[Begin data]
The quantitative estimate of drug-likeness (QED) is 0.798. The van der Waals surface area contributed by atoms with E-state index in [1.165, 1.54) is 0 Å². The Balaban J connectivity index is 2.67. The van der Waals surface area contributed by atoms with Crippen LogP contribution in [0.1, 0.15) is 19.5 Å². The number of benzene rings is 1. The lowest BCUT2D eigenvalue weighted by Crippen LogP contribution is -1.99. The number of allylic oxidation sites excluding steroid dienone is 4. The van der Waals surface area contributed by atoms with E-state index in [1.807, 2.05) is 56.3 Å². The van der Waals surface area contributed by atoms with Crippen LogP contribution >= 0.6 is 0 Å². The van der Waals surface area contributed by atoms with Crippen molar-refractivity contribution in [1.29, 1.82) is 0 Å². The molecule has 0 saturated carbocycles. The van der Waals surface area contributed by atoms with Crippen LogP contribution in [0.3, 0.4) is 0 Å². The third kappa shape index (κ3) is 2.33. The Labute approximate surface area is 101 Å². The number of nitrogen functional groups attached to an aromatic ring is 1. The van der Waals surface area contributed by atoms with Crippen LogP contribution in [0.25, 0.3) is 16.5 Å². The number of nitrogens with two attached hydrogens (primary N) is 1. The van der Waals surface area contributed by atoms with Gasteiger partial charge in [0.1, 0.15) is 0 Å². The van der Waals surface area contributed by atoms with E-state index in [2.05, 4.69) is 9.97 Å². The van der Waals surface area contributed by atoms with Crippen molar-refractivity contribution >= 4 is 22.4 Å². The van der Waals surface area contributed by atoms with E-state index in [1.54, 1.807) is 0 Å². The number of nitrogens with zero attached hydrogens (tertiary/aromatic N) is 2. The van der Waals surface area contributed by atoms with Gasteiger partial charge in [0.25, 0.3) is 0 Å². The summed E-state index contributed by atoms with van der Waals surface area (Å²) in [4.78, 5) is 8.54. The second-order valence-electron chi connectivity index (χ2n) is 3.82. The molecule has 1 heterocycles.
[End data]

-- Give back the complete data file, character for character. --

The quantitative estimate of drug-likeness (QED) is 0.798. The van der Waals surface area contributed by atoms with E-state index in [1.165, 1.54) is 0 Å². The Balaban J connectivity index is 2.67. The van der Waals surface area contributed by atoms with Crippen LogP contribution in [0.1, 0.15) is 19.5 Å². The number of benzene rings is 1. The lowest BCUT2D eigenvalue weighted by Crippen LogP contribution is -1.99. The number of allylic oxidation sites excluding steroid dienone is 4. The van der Waals surface area contributed by atoms with E-state index in [1.807, 2.05) is 56.3 Å². The van der Waals surface area contributed by atoms with Crippen LogP contribution >= 0.6 is 0 Å². The van der Waals surface area contributed by atoms with Crippen molar-refractivity contribution in [1.29, 1.82) is 0 Å². The molecule has 0 saturated carbocycles. The van der Waals surface area contributed by atoms with Crippen LogP contribution in [0.3, 0.4) is 0 Å². The third kappa shape index (κ3) is 2.33. The Labute approximate surface area is 101 Å². The number of nitrogen functional groups attached to an aromatic ring is 1. The van der Waals surface area contributed by atoms with Crippen LogP contribution in [0.25, 0.3) is 16.5 Å². The number of nitrogens with two attached hydrogens (primary N) is 1. The van der Waals surface area contributed by atoms with Gasteiger partial charge in [0.1, 0.15) is 0 Å². The van der Waals surface area contributed by atoms with E-state index in [2.05, 4.69) is 9.97 Å². The van der Waals surface area contributed by atoms with Crippen molar-refractivity contribution >= 4 is 22.4 Å². The van der Waals surface area contributed by atoms with E-state index in [1.54, 1.807) is 0 Å². The number of nitrogens with zero attached hydrogens (tertiary/aromatic N) is 2. The van der Waals surface area contributed by atoms with Gasteiger partial charge in [0.25, 0.3) is 0 Å². The summed E-state index contributed by atoms with van der Waals surface area (Å²) in [4.78, 5) is 8.54. The second-order valence-electron chi connectivity index (χ2n) is 3.82. The molecule has 1 heterocycles.